The distance between plants in the row should be governed by the variety and the size of beets desired for market. In planting small-topped varieties, to be sold when the roots are 1« to 2 inches in diameter, 2 or 3 inches apart in the row will be sufficient space. The larger-rooted varieties which are permitted to grow to maturity should be spaced 5 or 6 inches apart.

Some growers prefer to sow thickly, especially in the early spring. This may be done for several purposes, viz., (1) to insure a good stand of plants, (2) to make certain of enough plants, even if the first to germinate should be killed by frost, (3) to provide a surplus for transplanting, (4) to provide a surplus for greens.

Thinning is very generally practiced in beet culture. The best plan is to attend to this work before the plants are injured by crowding. Many growers, however, prefer to wait until the plants are 6 to 8 inches high, when the ones removed are used for greens.

Ten seeds to the foot of furrow, or 1 ounce to 75 or 100 feet of drill (5 to 7 pounds an acre), should insure a perfect stand. One inch of covering is sufficient in moist soils. The seeds may be sown with a drill, although their angular form is not conducive to uniform distribution. Drills with effective agitators are best adapted to this seed. It is important that the soil be firmed well by the wheel of the drill or by other means. This is especially necessary when there is lack of soil moisture. Beet seeds do not germinate as promptly as many other garden seeds, and a few radish seeds are sometimes sown with them to mark the rows so cultivation may begin early.

Beets do not transplant as readily as many other vegetables, but it is common to reset the thinned plants and to sow under glass, and then set the plants in the open when conditions are favorable. If advantage is taken of a moist soil and of cool, cloudy weather, the operation will be satisfactory. When the work is properly managed there is a gain of possibly two weeks in time of maturity over sowings made in the open. The seed may be sown four or five weeks before the time of plant ing in the field.

323. Fertilizing

Beets must grow rapidly to mature early and to develop the highest quality. To accomplish these purposes there must be an ample supply of soluble plant food, especially of nitrogen Fresh or green stable manures should never be applied a short time before planting, because they encourage a rank growth of top at the sacrifice of root; but rotten cow and horse manure may be used freely. Henderson recommends 75 to 100 tons an acre, while more recent intensive growers use 40 to 50 tons an acre. Some succeed with half this quantity, supplementing with commercial fertilizers. From 1,000 to 2,000 pounds of a high-grade fertilizer can generally be applied at a profit, with an additional top dressing of nitrate of soda. The New Jersey Station found as much as 800 pounds of nitrate an acre could be profitably used during the season. At each application 100 to 200 pounds may be used by distributing along the rows or sowing broadcast when the leaves are dry. The first and largest application should be made in about three weeks from sowing, making additional dressings as may seem necessary.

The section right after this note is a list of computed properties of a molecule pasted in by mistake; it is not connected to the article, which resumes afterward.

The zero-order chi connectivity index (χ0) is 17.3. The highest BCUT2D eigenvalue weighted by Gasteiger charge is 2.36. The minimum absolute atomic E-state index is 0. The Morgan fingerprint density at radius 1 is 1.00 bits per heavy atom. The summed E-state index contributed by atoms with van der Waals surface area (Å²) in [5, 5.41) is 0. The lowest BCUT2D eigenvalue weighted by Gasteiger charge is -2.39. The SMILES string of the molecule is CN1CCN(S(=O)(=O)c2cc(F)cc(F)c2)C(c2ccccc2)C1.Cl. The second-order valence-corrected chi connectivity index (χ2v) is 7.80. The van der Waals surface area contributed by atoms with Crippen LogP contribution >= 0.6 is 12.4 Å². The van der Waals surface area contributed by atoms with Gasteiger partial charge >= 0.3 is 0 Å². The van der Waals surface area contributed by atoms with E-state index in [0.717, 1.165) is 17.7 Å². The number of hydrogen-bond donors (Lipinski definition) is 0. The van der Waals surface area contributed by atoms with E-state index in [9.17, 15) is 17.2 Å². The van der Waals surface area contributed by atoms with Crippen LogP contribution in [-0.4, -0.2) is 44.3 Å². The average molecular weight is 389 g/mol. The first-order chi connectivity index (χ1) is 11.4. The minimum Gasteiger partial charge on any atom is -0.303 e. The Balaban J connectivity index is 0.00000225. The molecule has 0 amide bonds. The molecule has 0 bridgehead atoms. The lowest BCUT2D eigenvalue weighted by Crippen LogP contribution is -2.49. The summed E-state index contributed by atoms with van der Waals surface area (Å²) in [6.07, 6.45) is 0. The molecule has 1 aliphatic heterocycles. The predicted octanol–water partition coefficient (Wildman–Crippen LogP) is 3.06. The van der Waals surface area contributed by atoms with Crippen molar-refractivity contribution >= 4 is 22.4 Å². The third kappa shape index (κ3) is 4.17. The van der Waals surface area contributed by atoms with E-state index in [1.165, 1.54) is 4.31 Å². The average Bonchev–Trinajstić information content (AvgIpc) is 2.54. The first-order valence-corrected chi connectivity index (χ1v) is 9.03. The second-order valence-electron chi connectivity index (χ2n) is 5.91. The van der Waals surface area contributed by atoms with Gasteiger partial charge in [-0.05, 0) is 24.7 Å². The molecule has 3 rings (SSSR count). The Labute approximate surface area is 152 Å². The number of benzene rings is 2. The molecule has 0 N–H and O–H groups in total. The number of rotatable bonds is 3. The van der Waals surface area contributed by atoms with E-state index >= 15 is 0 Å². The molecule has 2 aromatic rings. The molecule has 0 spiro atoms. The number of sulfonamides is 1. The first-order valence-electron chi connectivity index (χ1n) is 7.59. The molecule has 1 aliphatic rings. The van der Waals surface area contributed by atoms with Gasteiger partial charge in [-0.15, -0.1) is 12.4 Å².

324. Cultivation

Thorough tillage is essential to large yields and high quality. The beet is a surface feeder, so that shallow cultivation should be practiced. The Garrahan hand weeder is a valuable tool for weeding and thinning beets when the discarded plants are not to be reset.

325. Marketing

Early beets are usually sold on local markets before they have attained full size, because the market accepts a small tender beet, and the grower desires to clear the land as soon as possible for some other crop. A few days' delay often makes a great difference in market prices, and growers for local markets find that it usually pays to dispose of the small beets as soon as dealers will take them.

The early beets are tied in bunches of three to ten, depending upon size and market requirements (See Figure 64). Washing is usually done after bunching. Bunched beets are shipped from the South in cabbage crates or other convenient, well-ventilated packages.

When prices decline, beets are sold in bulk, the tops being cut about an inch from the crown and the roots packed in baskets, boxes or crates, and barrels.

In sandy soils beets are easily pulled by hand; in heavy land a one-horse plow can be used to advantage in this work.

The late crop may be stored in various ways. Burying is a popular method. Cellars and pits are often used, the roots being covered with moist sand or soil if the air is dry.

Yields and returns are variable. A yield of 300 to 400 bushels an acre is considered good for garden beets, although larger crops have been harvested. Gross receipts range from $200 to $600 an acre.

336. Insect Enemies

Although about 200 species of insects feed upon the beet, most of them are unimportant. Flea beetles are the most destructive pests. Bordeaux mixture is the best-known deterrent for these insects. Paris green and arsenate of lead may also be used as poisons for flea beetles.

Fig. 64. Beets Bunched For Market.

327. Fungous Diseases

Leaf Spot (Cercospora beti-cola) is a destructive disease to sugar beets, but it seldom does much damage to the garden type. Potato scab (Oospora scabies) also attacks the various types of beets, and is often a serious disease of garden varieties. To secure roots free of the scab, seeds must be planted in soil free from the fungus. Rotation is necessary to escape this disease.